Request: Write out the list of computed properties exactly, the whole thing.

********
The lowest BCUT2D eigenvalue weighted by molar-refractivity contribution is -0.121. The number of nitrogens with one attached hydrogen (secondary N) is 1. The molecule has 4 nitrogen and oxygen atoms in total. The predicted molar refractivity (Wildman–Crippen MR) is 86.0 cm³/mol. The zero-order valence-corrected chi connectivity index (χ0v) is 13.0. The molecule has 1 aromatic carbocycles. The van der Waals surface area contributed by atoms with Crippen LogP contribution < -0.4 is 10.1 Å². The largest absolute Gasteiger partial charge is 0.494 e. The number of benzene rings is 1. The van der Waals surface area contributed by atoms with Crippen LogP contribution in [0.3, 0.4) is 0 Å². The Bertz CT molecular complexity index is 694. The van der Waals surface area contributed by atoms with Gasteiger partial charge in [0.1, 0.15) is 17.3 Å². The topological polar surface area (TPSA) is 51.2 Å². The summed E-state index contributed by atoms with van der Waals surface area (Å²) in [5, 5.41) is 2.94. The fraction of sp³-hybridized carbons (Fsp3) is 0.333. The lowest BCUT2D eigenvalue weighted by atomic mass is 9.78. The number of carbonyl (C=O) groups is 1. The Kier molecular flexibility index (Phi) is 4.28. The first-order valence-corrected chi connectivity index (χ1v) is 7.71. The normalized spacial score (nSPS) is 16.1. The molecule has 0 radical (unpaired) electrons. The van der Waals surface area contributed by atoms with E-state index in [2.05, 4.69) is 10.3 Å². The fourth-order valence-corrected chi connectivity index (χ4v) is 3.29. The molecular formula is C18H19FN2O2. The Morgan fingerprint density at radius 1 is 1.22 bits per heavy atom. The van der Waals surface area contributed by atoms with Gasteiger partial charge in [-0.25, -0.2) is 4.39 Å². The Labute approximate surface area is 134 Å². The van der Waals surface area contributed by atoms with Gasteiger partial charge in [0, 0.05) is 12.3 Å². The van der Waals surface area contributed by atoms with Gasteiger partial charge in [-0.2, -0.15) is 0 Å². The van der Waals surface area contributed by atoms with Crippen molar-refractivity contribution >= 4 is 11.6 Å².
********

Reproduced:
The lowest BCUT2D eigenvalue weighted by molar-refractivity contribution is -0.121. The number of nitrogens with one attached hydrogen (secondary N) is 1. The molecule has 4 nitrogen and oxygen atoms in total. The predicted molar refractivity (Wildman–Crippen MR) is 86.0 cm³/mol. The zero-order valence-corrected chi connectivity index (χ0v) is 13.0. The molecule has 1 aromatic carbocycles. The van der Waals surface area contributed by atoms with Crippen LogP contribution < -0.4 is 10.1 Å². The largest absolute Gasteiger partial charge is 0.494 e. The number of benzene rings is 1. The van der Waals surface area contributed by atoms with Crippen LogP contribution in [0.3, 0.4) is 0 Å². The Bertz CT molecular complexity index is 694. The van der Waals surface area contributed by atoms with Gasteiger partial charge in [0.1, 0.15) is 17.3 Å². The topological polar surface area (TPSA) is 51.2 Å². The summed E-state index contributed by atoms with van der Waals surface area (Å²) in [5, 5.41) is 2.94. The fraction of sp³-hybridized carbons (Fsp3) is 0.333. The lowest BCUT2D eigenvalue weighted by atomic mass is 9.78. The number of carbonyl (C=O) groups is 1. The Kier molecular flexibility index (Phi) is 4.28. The first-order valence-corrected chi connectivity index (χ1v) is 7.71. The normalized spacial score (nSPS) is 16.1. The molecule has 0 radical (unpaired) electrons. The van der Waals surface area contributed by atoms with E-state index in [2.05, 4.69) is 10.3 Å². The fourth-order valence-corrected chi connectivity index (χ4v) is 3.29. The molecular formula is C18H19FN2O2. The Morgan fingerprint density at radius 1 is 1.22 bits per heavy atom. The van der Waals surface area contributed by atoms with Gasteiger partial charge in [-0.25, -0.2) is 4.39 Å². The Labute approximate surface area is 134 Å². The van der Waals surface area contributed by atoms with Gasteiger partial charge in [0, 0.05) is 12.3 Å². The van der Waals surface area contributed by atoms with Gasteiger partial charge in [-0.2, -0.15) is 0 Å². The van der Waals surface area contributed by atoms with Crippen molar-refractivity contribution >= 4 is 11.6 Å².